Countryside and Taylor Wimpey ordered to remove 'unfair' doubling ground rent clauses from leases
Two major house builders have been ordered to remove 'unfair' leasehold clauses that allow them to double ground rents every 10 or 15 years. It comes after the competition watchdog found these terms can make it 'impossible' for people to sell or get a mortgage.
Update: 18 March 2022: The Competition and Markets Authority (CMA) said 15 businesses that bought freeholds from housing developer Countryside, including investment firms and housing associations, have agreed to remove terms that would have seen ground rents double in price every 10 to 15 years.
There are 3,400 leaseholders affected, who will now just pay the ground rent amount charged when they first bought their home.
The fifteen businesses that have agreed to the new terms are as follows:
- Adriatic Land 3 Limited (part of the Abacus Land and Adriatic Land investment group).
- Brigante Properties Limited.
- Chris Allnutt and Company Management Limited.
- Claycourt Limited.
- Great Places Housing Association.
- London and Quadrant Housing Trust.
- Mann Island Properties Limited.
- Notting Hill Genesis.
- Penult 101 Limited.
- Poplar Housing and Regeneration Community Association Limited.
- RG Reversions 2014 Limited.
- RMB 102 Limited.
- SF Ground Rents No 15 Limited.
- Tapestart Limited.
- Weathercourt Limited.
It comes after the CMA launched enforcement action against four housing developers; Countryside and Taylor Wimpey for unfair contract terms and Barratt Developments and Persimmon Homes for possible mis-selling of leasehold homes, in September 2020.
In September 2021, Countryside agreed to free leaseholders of clauses that would see their ground rent doubled every 10 to 15 years, while Taylor Wimpey agreed to remove similar leasehold clauses in December 2021. In June 2021, Aviva also committed to removing doubling ground rent terms, while Persimmon offered leasehold homeowners the opportunity to buy freeholds at a discounted price.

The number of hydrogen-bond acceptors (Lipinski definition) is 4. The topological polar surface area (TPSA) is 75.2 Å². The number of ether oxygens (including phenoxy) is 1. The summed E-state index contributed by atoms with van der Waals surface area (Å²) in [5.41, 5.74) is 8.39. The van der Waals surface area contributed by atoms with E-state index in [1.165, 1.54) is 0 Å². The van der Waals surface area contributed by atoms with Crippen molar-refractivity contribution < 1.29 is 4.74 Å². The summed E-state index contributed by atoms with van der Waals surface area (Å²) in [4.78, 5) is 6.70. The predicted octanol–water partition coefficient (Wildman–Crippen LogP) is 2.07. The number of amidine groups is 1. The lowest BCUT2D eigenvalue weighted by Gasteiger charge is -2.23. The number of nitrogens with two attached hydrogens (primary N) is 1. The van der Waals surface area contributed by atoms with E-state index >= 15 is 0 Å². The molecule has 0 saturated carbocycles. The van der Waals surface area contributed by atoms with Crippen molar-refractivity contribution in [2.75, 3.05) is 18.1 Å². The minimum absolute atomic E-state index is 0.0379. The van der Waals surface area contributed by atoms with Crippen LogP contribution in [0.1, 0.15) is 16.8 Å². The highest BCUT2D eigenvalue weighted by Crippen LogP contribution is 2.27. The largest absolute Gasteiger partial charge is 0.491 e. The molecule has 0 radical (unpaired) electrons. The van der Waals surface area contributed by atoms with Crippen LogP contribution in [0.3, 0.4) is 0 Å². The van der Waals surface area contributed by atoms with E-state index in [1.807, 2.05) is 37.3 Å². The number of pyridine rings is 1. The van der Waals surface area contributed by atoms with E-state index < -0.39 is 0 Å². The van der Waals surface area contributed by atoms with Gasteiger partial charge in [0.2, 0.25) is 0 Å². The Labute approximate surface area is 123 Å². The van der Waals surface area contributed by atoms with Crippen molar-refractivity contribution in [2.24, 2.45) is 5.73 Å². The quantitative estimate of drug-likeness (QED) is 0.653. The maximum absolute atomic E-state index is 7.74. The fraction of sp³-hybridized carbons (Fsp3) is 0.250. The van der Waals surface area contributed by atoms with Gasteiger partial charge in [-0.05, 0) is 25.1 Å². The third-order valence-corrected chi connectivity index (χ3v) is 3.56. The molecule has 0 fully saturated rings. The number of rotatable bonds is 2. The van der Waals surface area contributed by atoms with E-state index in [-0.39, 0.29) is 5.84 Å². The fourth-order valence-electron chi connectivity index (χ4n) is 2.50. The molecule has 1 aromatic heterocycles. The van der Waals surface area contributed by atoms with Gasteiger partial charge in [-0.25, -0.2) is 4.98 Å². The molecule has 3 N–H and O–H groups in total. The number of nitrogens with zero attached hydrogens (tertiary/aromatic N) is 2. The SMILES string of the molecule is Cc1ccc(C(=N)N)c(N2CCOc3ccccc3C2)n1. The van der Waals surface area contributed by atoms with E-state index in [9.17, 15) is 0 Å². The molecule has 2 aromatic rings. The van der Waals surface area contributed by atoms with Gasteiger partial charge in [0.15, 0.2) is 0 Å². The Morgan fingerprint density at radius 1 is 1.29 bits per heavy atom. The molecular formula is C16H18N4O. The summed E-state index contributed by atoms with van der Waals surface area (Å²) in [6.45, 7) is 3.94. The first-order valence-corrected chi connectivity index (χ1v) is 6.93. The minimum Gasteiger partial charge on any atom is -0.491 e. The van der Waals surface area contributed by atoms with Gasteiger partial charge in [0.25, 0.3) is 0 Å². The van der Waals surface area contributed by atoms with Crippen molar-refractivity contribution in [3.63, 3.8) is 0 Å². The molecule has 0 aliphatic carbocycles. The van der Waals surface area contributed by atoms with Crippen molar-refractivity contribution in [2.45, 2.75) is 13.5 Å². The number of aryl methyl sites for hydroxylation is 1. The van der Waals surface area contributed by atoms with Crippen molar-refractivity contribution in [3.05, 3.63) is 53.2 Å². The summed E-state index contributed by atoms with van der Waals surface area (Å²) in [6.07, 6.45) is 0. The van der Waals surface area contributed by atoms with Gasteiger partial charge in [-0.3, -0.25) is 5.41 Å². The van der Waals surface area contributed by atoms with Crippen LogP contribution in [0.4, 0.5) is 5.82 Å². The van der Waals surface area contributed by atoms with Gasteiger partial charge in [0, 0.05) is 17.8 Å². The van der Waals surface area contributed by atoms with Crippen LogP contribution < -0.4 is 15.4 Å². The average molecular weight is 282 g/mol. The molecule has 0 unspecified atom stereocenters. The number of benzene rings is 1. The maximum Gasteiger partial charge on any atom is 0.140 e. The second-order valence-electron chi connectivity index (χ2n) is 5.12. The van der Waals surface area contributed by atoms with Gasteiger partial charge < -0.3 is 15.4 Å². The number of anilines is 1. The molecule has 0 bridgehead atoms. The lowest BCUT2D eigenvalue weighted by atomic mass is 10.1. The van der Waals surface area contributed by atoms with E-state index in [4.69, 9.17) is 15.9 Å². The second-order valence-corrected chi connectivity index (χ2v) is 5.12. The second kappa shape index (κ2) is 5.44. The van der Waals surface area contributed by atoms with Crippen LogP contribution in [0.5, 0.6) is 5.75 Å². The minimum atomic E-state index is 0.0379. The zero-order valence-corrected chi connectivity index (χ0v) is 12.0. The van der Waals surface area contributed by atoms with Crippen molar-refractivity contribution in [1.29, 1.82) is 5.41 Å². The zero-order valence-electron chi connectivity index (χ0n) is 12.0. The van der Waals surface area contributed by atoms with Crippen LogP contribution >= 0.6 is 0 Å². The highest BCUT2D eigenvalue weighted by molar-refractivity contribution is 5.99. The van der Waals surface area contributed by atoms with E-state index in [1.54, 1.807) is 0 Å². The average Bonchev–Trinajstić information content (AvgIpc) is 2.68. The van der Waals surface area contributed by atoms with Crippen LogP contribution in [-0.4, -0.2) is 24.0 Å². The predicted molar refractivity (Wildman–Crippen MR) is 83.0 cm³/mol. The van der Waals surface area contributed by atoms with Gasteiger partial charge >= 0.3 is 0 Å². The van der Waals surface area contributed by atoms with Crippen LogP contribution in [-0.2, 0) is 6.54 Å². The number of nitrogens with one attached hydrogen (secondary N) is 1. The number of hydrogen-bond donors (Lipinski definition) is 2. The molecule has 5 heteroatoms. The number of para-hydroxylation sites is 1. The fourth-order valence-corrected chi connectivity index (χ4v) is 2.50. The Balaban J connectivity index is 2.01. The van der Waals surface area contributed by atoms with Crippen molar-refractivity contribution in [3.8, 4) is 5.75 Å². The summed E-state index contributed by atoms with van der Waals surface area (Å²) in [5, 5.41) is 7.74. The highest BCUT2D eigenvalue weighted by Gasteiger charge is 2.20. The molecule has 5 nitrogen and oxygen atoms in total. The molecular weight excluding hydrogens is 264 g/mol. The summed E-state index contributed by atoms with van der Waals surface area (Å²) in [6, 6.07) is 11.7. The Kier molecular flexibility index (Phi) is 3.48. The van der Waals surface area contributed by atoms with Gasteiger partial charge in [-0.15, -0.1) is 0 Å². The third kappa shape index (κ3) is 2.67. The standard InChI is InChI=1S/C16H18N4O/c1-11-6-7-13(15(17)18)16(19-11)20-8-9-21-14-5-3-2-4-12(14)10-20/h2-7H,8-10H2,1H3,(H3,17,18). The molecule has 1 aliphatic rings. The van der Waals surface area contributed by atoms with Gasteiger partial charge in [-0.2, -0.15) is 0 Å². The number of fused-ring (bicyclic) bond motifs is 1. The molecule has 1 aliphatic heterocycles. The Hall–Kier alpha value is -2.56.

The CMA’s investigation into possible mis-selling by Barratt Developments is continuing.
In addition, the CMA is investigating two of the management firms listed above - Adriatic Land 3 and Brigante Properties - to try to get them to remove the same ground rent terms from freeholds purchased from housing developer Taylor Wimpey.
The Competition and Markets Authority (CMA) first launched an investigation into four housing developers last year over concerns they were using unfair contract terms and potentially mis-selling leasehold homes. Now, it has written to two of the firms - Countryside and Taylor Wimpey - to ban the use of doubling ground rent terms. Its investigation into the other developers - Barratt Developments and Persimmon Homes - is on-going.
Under the shake-up, Countryside and Taylor Wimpey will still be allowed to charge ground rents, including those that increase in line with inflation - something the CMA says it's still investigating - but they must:
- Remove doubling ground rent terms from all existing contracts.
- Agree not to use doubling terms again in any future leasehold contracts.
It's unclear whether this change also applies to leases that have since been sold on by the house builders to management companies. We've asked the CMA and we'll update this story when we know more. The two companies must now agree to sign formal commitments – known as ‘undertakings’ – to remove the ground rent terms from their leasehold contracts or they face court action.
The moves comes after it was announced earlier this year that millions of homeowners in England will be given a new right to extend their lease by 990 years and not have to pay any ground rent, while extending a lease or buying a freehold will also become cheaper for many, under sweeping new Government reforms. Housing secretary Robert Jenrick has labelled 'crippling' ground rents as 'unfair'.
You can extend your lease to try to avoid rising ground rents
One way to try to get around increasing ground rent clauses is to take out what is known as a ‘statutory’ lease extension - which you can do if you have owned your property for at least two years. This extends the lease but also reduces the ground rent down to zero, which is sometimes referred to as a 'peppercorn' lease.
To do this though, you will have to pay the freeholder a premium, and you'll also have to pay for the legal costs of extending the lease. How much this premium is will depend on several factors, including the cost of the property, so ensure you know the costs involved first.
What do Countryside and Taylor Wimpey say?
Taylor Wimpey told us it stopped selling leases containing 10-year doubling ground rent clauses on new developments from January 2012 and has set aside £130 million to cover the cost of converting leases so that they are instead linked to inflation.
A Countryside spokesperson said it hasn't sold properties with doubling ground rent clauses since 2017 and adds that it introduced a scheme to help those whose ground rents doubled more frequently than every 20 years. Both firms say they'll continue to engage with the CMA on the issue.